Time and time again, you’ve been told about the importance of investing for your future. Tucking money away while you’re young can make things much easier for you in retirement.
But what if you have goals with shorter time horizons? For example, you may want to buy a house within the next three years or open that bakery you always talked about with friends. What then?
Investment options that work for retirement savings, such as individual retirement accounts and aggressive stock portfolios, may not be good choices for short-term goals since there’s a higher chance you could lose money. When you have a short period of time to invest, more conservative investment options may offer a better solution.
When you’re investing for long-term goals, many experts recommend a more aggressive approach to investing that takes into account your risk tolerance, time horizon, and investment objective. Your investment portfolio will likely be made up of mostly stocks, and to make your money work as hard as possible, you could utilize tax-advantaged investment accounts like individual retirement accounts (IRAs) or 401(k) plans.
IRA: With a traditional IRA, you may be able to deduct the contributions you make to the account from your taxable income, and you can enjoy tax-deferred growth.
401(k): With a 401k, you make contributions with pre-tax dollars and your earnings can grow tax-deferred.
Because of those tax benefits, the government implemented restrictions on how money in these accounts can be used. If you withdraw money from the accounts, you may have to pay penalties depending on your age or other factors, on top of income taxes. So when you need to access money within a short period of time, you’ll need to consider short-term investments and other account options.
Generally, short-term investments are much more conservative. Since you’ll need the money within a few years, it can be more risky to invest in stocks with less time to weather market fluctuations. The goal with short-term investments is modest growth while seeking to protect your investment.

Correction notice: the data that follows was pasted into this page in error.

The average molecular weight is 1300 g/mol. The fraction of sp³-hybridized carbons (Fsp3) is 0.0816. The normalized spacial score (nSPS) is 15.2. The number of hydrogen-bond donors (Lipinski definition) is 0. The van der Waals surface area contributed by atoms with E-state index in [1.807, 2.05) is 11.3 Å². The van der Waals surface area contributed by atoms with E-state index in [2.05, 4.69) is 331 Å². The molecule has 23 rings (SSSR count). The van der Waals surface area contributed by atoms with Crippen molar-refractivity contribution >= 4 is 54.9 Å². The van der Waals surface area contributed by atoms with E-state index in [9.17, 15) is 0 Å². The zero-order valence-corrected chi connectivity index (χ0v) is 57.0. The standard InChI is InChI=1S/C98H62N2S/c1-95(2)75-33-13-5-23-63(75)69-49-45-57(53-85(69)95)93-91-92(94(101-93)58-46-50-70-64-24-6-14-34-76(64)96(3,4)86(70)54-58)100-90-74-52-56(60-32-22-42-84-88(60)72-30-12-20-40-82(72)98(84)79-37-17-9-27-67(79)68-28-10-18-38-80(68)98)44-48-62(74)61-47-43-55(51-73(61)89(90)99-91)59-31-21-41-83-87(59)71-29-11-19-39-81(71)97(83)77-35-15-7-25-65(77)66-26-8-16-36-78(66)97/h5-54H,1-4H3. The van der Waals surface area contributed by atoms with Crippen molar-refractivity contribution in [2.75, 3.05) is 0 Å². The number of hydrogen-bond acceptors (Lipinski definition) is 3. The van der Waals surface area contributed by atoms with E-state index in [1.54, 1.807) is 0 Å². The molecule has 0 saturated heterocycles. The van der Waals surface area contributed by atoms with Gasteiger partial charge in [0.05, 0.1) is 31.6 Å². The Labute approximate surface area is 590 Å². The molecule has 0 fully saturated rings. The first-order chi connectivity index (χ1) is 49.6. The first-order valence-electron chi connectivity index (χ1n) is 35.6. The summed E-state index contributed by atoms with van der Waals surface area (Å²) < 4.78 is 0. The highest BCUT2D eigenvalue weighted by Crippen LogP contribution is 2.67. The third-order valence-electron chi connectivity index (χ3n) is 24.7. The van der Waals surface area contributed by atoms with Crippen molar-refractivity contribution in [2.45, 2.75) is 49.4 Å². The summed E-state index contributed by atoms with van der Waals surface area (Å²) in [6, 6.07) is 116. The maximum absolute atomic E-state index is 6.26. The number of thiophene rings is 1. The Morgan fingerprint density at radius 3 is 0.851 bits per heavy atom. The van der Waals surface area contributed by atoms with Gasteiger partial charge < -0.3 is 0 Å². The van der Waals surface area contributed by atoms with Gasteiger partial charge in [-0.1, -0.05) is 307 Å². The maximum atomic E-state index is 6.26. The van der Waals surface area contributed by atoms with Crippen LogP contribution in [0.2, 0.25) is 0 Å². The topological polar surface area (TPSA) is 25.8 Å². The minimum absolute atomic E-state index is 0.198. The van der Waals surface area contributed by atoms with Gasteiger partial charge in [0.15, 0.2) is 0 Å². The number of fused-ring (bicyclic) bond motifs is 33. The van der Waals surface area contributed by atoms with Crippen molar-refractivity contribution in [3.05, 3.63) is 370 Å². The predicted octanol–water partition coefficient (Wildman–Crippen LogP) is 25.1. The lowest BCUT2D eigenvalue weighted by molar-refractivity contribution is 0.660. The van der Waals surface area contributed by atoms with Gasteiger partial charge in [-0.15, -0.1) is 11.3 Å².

If you need to access cash relatively soon, tax-advantaged accounts can be less accessible or incur penalties when withdrawn from early. Instead, you may want to consider bank deposit accounts or other options that aren’t as restrictive.
While these can vary by investment type, there are typically three main advantages to short-term investing:
Long-term investments can be limited by when and how you can use the money you stashed away. But with short-term investments, you often have more flexibility, and you can typically withdraw money sooner.
The stock market has the potential for growth, but there is also the risk of severe losses. Short-term investments often aim to limit your level of risk while providing some limited returns.
Many short-term investment options tend to be simple, with relatively low levels of risk. You don’t need to hire a financial advisor or investment professional to manage your investments for you. These types of investments can be handled by even novice investors.
Although many short-term investments carry less risk, there are some potential downsides:
The stock market’s average annual returns are 8% to 10%. But because the market can change so much, you may not be able to take the risk of investing solely in stocks for short-term goals. Instead, you have the option to invest in more conservative securities with lower returns.
Accounts for short-term investing rarely have the tax benefits of accounts focused long-term goals, such as retirement. As a result, you might have less flexibility in tax payment and planning.
When you need to set aside money for the short-term, you’ll likely be focused on ways to protect your funds, but also earn returns to help your money grow faster. Some short-term investments include:
If you have money in a savings account, you may be discouraged by how little interest your money is earning. Nationally, the average annual percentage yield (APY) is just 0.33%. But if you transfer your money to a high-yield savings account, you can get higher interest rates and still be able to access your funds when you need them. As of February 2023, there are rates as high as 3.75%.
Moving your money to a high-yield savings account can be the least risky option for those looking to earn a steady return on their cash.
You can find high-yield savings accounts with many banks, credit unions, and brokerage platforms. As you research available accounts, make sure the financial institution is backed by the Federal Deposit Insurance Corporation (FDIC) or the National Credit Union Administration (NCUA). FDIC-insured or NCUA-insured accounts will have your funds protected up to $250,000 in the event of bankruptcy.